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Utopia Talk / Politics / Spacex launch
sam adams
Member
Wed May 27 10:11:40
Lets get it done!
Average Ameriacn
Member
Wed May 27 10:19:39
What gun laws do they have on Mars?
McKobb
Member
Wed May 27 10:49:55
You must register all Illudium Q-36 Explosive Space Modulators within the first millennium of residency.
Average Ameriacn
Member
Wed May 27 11:10:44
Just a few more minutes, the live stream is already is:

http://www.spacex.com/launches/
McKobb
Member
Wed May 27 11:14:35
How many if you fuckers remember the Challenger explosion? One of my science teachers was an alt crew member and saw it with her own eyes.
McKobb
Member
Wed May 27 11:14:46
*of
Average Ameriacn
Member
Wed May 27 11:28:01
Oh it will take a few more hours until launch, sorry.

McKobb that was long ago, today Trump is making sure everything will work.
Habebe
Member
Wed May 27 14:36:10
The privatizing of space launches is something I have to give credit to Obama on. I was hesitant at the time but it seems to have worked out well.
Rugian
Member
Wed May 27 14:50:13
"The privatizing of space launches is something I have to give credit to Obama on."

Congratulations, you just convinced Trump to nationalize Tesla. Launch cancelled.
Habebe
Member
Wed May 27 15:03:35
lol @Rugian.
sam adams
Member
Wed May 27 15:05:18
Crew on board and all buttoned up!
sam adams
Member
Wed May 27 15:15:34
Sounds like its going to get weathered.
sam adams
Member
Wed May 27 15:18:33
Yup done.
Nimatzo
iChihuaha
Wed May 27 15:55:55
It doesn’t really feel awesome that we still can’t launch rocket because of rain.
Habebe
Member
Wed May 27 15:59:54
Nimatzo, Well, it is alot* of rain....still doesn't sound good.but I have turtles swimming in my yard where I normally mow.
Nimatzo
iChihuaha
Wed May 27 16:13:08
Florida is probably a bad place for this. Why didn’t they build it in the desert? San Diego?
Habebe
Member
Wed May 27 16:16:13
IIRC it was built there for political reasons, probably pok spending... I wqtxhed a documentary on it years ago.
Habebe
Member
Wed May 27 16:18:48
. It was selected for two reasons: the fact that it is relatively near to the equator compared to other U.S. locations, and the fact that it is on the East Coast.

An East Coast location was desirable because any rockets leaving Earth's surface and traveling eastward get a boost from the Earth's spin. A West Coast location would either send rockets over populated areas or have to contend with launching against the direction of the spin.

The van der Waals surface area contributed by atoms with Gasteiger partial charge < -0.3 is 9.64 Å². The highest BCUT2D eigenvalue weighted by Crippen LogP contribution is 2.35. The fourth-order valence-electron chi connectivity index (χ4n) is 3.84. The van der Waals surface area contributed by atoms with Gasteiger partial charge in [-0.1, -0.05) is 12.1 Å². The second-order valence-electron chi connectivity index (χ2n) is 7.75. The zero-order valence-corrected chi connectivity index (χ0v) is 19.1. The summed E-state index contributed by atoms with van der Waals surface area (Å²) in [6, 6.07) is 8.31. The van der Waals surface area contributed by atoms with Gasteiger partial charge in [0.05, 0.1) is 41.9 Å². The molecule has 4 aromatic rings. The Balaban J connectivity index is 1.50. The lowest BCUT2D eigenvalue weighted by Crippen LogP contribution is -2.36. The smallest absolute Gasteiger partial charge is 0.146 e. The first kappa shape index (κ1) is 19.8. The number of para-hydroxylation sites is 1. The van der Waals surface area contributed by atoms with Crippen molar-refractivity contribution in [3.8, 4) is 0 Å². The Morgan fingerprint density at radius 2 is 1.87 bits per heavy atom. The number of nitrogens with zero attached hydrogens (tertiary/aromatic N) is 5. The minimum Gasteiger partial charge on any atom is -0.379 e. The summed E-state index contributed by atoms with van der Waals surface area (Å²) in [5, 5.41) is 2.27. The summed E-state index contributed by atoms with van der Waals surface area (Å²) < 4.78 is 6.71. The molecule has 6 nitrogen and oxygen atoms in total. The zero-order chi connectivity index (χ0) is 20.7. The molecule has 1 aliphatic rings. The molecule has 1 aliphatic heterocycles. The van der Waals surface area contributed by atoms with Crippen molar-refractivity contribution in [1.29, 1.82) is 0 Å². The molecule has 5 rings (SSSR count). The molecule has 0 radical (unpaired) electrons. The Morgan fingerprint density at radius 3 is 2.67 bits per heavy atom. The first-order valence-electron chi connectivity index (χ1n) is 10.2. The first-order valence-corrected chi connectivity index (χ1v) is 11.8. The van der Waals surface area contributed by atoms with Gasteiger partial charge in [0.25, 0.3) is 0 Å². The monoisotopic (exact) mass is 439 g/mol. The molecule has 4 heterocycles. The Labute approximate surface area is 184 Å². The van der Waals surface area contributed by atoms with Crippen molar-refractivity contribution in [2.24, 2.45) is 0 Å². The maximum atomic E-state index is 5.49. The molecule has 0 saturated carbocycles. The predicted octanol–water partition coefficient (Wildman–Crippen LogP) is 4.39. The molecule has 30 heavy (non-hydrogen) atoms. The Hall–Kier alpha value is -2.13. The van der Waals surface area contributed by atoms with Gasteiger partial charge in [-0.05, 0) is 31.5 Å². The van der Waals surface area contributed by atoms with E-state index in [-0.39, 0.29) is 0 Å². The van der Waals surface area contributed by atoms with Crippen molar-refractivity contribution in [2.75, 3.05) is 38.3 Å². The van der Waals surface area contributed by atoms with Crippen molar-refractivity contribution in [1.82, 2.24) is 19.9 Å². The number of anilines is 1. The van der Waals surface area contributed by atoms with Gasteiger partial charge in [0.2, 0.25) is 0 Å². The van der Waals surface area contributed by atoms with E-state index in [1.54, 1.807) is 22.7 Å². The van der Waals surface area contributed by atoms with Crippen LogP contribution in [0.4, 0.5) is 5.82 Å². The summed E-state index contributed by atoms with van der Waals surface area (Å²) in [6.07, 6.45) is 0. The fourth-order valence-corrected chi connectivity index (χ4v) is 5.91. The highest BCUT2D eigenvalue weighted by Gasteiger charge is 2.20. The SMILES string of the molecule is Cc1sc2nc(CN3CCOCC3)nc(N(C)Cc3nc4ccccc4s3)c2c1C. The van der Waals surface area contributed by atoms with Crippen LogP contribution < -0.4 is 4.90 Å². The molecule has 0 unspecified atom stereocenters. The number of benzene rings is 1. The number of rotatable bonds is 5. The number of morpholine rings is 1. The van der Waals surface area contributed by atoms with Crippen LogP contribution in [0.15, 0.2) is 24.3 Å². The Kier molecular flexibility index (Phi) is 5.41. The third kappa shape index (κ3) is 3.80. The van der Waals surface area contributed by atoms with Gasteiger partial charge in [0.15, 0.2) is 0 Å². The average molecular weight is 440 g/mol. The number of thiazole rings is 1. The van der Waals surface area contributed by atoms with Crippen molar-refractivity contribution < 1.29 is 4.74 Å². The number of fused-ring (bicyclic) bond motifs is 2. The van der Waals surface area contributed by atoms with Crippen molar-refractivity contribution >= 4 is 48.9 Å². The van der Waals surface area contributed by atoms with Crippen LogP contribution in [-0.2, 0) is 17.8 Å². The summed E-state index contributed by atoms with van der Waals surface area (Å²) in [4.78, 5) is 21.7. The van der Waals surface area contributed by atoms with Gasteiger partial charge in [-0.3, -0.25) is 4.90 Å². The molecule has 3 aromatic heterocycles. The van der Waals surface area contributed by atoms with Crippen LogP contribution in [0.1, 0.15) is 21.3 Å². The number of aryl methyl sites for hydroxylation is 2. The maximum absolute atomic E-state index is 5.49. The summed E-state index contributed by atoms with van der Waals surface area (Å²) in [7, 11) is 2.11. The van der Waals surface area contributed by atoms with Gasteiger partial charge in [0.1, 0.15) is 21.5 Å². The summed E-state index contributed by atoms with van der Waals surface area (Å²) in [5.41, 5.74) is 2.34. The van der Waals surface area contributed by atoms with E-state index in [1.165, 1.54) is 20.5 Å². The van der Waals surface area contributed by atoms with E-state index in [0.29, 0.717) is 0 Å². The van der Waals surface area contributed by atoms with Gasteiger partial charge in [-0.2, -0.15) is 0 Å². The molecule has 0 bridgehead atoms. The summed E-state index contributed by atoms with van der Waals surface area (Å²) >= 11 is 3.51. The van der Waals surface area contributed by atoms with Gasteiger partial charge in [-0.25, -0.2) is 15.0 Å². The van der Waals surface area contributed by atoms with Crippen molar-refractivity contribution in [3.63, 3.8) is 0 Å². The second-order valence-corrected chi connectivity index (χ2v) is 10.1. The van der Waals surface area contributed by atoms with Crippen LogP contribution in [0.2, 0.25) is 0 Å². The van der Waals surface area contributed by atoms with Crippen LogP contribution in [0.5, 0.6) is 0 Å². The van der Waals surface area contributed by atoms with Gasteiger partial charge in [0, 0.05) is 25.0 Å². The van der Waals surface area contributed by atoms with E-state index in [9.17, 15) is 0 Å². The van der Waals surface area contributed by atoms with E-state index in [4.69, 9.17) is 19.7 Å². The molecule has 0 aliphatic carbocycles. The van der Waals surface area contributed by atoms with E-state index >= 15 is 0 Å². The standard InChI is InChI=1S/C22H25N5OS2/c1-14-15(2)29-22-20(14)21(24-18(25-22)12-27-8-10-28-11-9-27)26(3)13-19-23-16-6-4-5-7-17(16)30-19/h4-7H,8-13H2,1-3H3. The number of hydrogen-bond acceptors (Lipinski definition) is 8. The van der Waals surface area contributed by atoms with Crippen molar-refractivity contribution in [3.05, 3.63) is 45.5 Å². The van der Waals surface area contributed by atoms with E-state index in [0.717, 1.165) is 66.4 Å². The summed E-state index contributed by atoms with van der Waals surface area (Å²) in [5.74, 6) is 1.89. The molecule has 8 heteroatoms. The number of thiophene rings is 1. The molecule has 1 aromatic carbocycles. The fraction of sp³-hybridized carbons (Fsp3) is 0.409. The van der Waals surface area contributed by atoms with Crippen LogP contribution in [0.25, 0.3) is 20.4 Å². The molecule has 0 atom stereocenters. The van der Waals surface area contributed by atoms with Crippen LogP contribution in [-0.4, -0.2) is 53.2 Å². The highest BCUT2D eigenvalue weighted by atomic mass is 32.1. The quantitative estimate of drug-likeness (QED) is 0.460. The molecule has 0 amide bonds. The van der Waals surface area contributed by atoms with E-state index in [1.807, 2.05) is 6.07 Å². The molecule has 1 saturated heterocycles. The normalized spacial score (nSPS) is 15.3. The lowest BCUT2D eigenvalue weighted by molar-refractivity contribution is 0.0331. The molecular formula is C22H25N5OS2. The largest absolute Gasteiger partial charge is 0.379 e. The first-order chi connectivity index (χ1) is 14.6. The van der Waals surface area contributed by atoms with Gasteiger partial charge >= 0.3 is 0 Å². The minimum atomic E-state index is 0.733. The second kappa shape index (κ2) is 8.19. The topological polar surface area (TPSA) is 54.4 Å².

http://www...ets-launched-from-florida.html


I could have sworn it had something to do with a senator or something wanting federal $.... Mabry I was thinking of something else.
hood
Member
Wed May 27 17:05:15
You might be thinking of all the rocketry and NASA stuff in Alabama and Houston. Those are still around largely for political reasons.

Launch pads on the east coast make sense. West coast pads would need to find a bunch of empty desert and then hope anything catastrophic happens before it climbs high enough and far east enough to be over populations.
sam adams
Member
Thu May 28 01:21:50
You could launch east out of ~yuma and have better weather but you would be at higher latitude and and have no ability to barge in large components.

The ideal launch location would be near water, on the equator, at high altitude, and have good weather, all while being in a first world location. But there is no such location, a few parameters are mutually exclusive.

The best combo is probably mauna kea, but that is a logistics suckfest despite the nearby port of kona.

The swamps south of miami would be a little better, gain a few degrees of latitude for no other changes compared with the cape.
Paramount
Member
Thu May 28 13:53:19
Nimatzo
iChihuaha Wed May 27 15:55:55
It doesn’t really feel awesome that we still can’t launch rocket because of rain

- -

That’s weird. They can shoot missiles in rain (I think), you can drive a car when it is raining, you can fly an airplane in rain. But you can’t launch a space rocket??
Habebe
Member
Thu May 28 14:00:19
At 60-90 million a launch Id think they wouldn't want to take any chances, the coordinates have to be just right. Especially launches that have astronauts in them.

Still cheaper than 500 million it used to cost though.
hood
Member
Thu May 28 14:50:52
"a few parameters are mutually exclusive"

Like barge access and high altitude, or equator and 1st world?
sam adams
Member
Thu May 28 14:52:01
Its not so much the rain...

We want no clouds so we can videotape the launch. This is to hopefully catch and analyze damage events, and was put into place after the launch-debris-damaged columbia burnt up in 2003.

Furthermore we want 0.00 lightning risk. Because a 250 metal vessel connected to the surface by an superheated ion plume(low density though it may be at those modest temperatures) makes a decent lightning rod.

There was lots of lightning around FL yesterday... and saturday looks similar.
sam adams
Member
Thu May 28 14:53:59
'Like barge access and high altitude, or equator and 1st world? "

Indeed. Equator is exclusive of both first world and good weather.
Dakyron
Member
Thu May 28 14:55:13
Seems like southwest Texas would also be a viable option. Somewhere east of El Paso. You could launch east over the gulf, have good weather, other than the occasional hurricane.
sam adams
Member
Thu May 28 14:55:24
250 footlong.
sam adams
Member
Thu May 28 14:59:38
"Seems like southwest Texas would also be a viable option. Somewhere east of El Paso."

Indeed. Its a decent spot. My buddies at blue origin go there for their little tests. But the latitude could be lower and has no water access for the great rockets.
sam adams
Member
Thu May 28 15:02:15
There used to be a group that would drag rockets to the equator on barges and then just launch them from the barges. A little bit of latitude is worth a lot of money apperently.